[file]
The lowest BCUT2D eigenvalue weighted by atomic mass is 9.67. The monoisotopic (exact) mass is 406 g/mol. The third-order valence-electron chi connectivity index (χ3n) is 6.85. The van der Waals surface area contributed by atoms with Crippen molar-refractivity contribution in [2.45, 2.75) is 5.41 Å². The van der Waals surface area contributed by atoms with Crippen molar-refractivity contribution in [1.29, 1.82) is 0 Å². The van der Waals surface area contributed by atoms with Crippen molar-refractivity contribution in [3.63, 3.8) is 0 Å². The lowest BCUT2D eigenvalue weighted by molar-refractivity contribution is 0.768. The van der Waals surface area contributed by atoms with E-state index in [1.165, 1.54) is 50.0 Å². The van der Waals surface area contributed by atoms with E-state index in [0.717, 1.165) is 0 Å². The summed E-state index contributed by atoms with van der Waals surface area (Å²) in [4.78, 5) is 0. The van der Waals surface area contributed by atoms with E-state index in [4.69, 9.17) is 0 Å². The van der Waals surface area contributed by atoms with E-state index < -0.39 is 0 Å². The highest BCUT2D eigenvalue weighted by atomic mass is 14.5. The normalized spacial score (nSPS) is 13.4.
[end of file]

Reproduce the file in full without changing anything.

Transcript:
The lowest BCUT2D eigenvalue weighted by atomic mass is 9.67. The monoisotopic (exact) mass is 406 g/mol. The third-order valence-electron chi connectivity index (χ3n) is 6.85. The van der Waals surface area contributed by atoms with Crippen molar-refractivity contribution in [2.45, 2.75) is 5.41 Å². The van der Waals surface area contributed by atoms with Crippen molar-refractivity contribution in [1.29, 1.82) is 0 Å². The van der Waals surface area contributed by atoms with Crippen molar-refractivity contribution in [3.63, 3.8) is 0 Å². The lowest BCUT2D eigenvalue weighted by molar-refractivity contribution is 0.768. The van der Waals surface area contributed by atoms with E-state index in [1.165, 1.54) is 50.0 Å². The van der Waals surface area contributed by atoms with E-state index in [0.717, 1.165) is 0 Å². The summed E-state index contributed by atoms with van der Waals surface area (Å²) in [4.78, 5) is 0. The van der Waals surface area contributed by atoms with E-state index in [4.69, 9.17) is 0 Å². The van der Waals surface area contributed by atoms with E-state index < -0.39 is 0 Å². The highest BCUT2D eigenvalue weighted by atomic mass is 14.5. The normalized spacial score (nSPS) is 13.4.